1. Spirituality is ambiguously inclusive by its nature and cannot be easily defined, but at heart it is about the fact that we are alive at all, rather than our personality or status; it’s about our ‘ground’ in the world rather than our ‘place’ in the world. It is possible and valuable to give spirituality improved intellectual grounding and greater cultural and political salience. The primary spiritual injunction is to know what you are as fully and deeply as possible.
  1. Some recent developments in neural and cognitive sciences significantly help to contextualise the nature and value of spiritual perspectives, experiences and practices. We selected six:
  •        Our deeply social nature highlights that ‘belief’ is emergent, not propositional.
  •        Cultural cognition helps explain why the sacred won’t go away.
  •        Automaticity reveals why the spiritual injunction to ‘wake up’ matters.
  •        Embodiment sheds light on the widespread experience of meaning.
  •        Our divided brains contextualize the need for perspective and balance.
  •        Neural plasticity indicates why we need take spiritual practise seriously.
  1. Spirituality struggles to differentiate itself from religion on the one hand, and wellbeing on the other. To become a viable part of public discourse, it needs distinctive terrain that goes beyond emotions but doesn’t collapse into ethics or aesthetics. Our inquiry suggests four main features to help clarify the claim that the spiritual is fundamentally our ‘ground’ not our ‘place’:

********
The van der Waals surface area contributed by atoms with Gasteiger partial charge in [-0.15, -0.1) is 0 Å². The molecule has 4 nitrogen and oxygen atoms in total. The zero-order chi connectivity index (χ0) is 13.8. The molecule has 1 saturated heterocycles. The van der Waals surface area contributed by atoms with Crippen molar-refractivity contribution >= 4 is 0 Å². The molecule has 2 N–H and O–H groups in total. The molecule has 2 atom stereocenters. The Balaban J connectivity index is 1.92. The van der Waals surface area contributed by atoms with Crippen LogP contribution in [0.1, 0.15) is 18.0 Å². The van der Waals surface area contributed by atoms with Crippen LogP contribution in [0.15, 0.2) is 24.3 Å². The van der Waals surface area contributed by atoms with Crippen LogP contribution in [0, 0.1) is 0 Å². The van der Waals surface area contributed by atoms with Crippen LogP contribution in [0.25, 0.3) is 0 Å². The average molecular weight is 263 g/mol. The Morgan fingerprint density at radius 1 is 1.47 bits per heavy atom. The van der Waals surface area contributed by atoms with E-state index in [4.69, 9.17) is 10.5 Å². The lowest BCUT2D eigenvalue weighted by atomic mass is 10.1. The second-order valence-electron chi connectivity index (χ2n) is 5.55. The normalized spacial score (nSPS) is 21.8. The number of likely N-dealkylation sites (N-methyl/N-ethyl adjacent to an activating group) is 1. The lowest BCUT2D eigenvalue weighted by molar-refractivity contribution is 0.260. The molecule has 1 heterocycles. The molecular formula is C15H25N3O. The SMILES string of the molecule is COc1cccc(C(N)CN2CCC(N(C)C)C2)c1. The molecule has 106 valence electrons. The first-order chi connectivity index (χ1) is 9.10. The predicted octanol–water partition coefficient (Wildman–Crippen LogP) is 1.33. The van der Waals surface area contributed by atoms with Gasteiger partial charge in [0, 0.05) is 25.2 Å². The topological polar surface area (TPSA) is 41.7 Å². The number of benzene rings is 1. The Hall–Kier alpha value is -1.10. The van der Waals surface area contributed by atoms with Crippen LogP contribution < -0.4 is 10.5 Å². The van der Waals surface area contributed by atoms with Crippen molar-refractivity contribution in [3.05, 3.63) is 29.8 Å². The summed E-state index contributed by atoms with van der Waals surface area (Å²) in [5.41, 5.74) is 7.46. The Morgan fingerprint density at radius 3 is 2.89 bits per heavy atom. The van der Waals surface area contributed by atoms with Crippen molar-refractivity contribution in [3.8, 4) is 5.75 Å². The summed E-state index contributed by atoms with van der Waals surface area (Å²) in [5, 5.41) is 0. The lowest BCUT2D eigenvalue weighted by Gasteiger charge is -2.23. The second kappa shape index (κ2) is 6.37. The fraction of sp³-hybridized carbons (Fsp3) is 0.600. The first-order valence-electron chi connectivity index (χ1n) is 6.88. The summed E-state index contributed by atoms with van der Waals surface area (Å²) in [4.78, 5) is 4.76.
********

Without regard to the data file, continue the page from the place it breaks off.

•         Love – the promise of belonging
  •         Death – the awareness of being
  •         Self – the path of becoming and transcendence
  •         Soul – the sense of beyondness
  1. We need the spiritual to play a greater role in the public realm, because it highlights the central importance of connecting personal, social and political transformation.

Spirituality already informs various spheres of public life in subtle ways, for instance, addiction, psychiatry, nursing, education and social and environmental activism. The overarching societal role of spirituality however is to serve as a counterweight to instrumental and utilitarian thinking.

At an economic level, that means intelligently critiquing the fetishisation of economic growth as a panacea and global competition as the only game in town. At a political level, it means that citizens need to be the subjects of social change, not just its objects, with spiritual perspectives playing a key role in shaping and expressing the roots and values of democratic culture. Within organisations of all kinds, the spiritual deepens our vision of intrinsic motivation and gives structure and texture to human development and maturation.

In one of my favourite quotations from the report, political theorist Roberto Unger (The Self Awakened p38) puts it like this:

If spirit is a name for the resistant and transcending faculties of the agent, we can spiritualise society. We can diminish the distance between who we are and what we find outside of ourselves. 

Diminish the distance between who we are, and what we find outside of ourselves. What’s stopping us?

@Jonathan_Rowson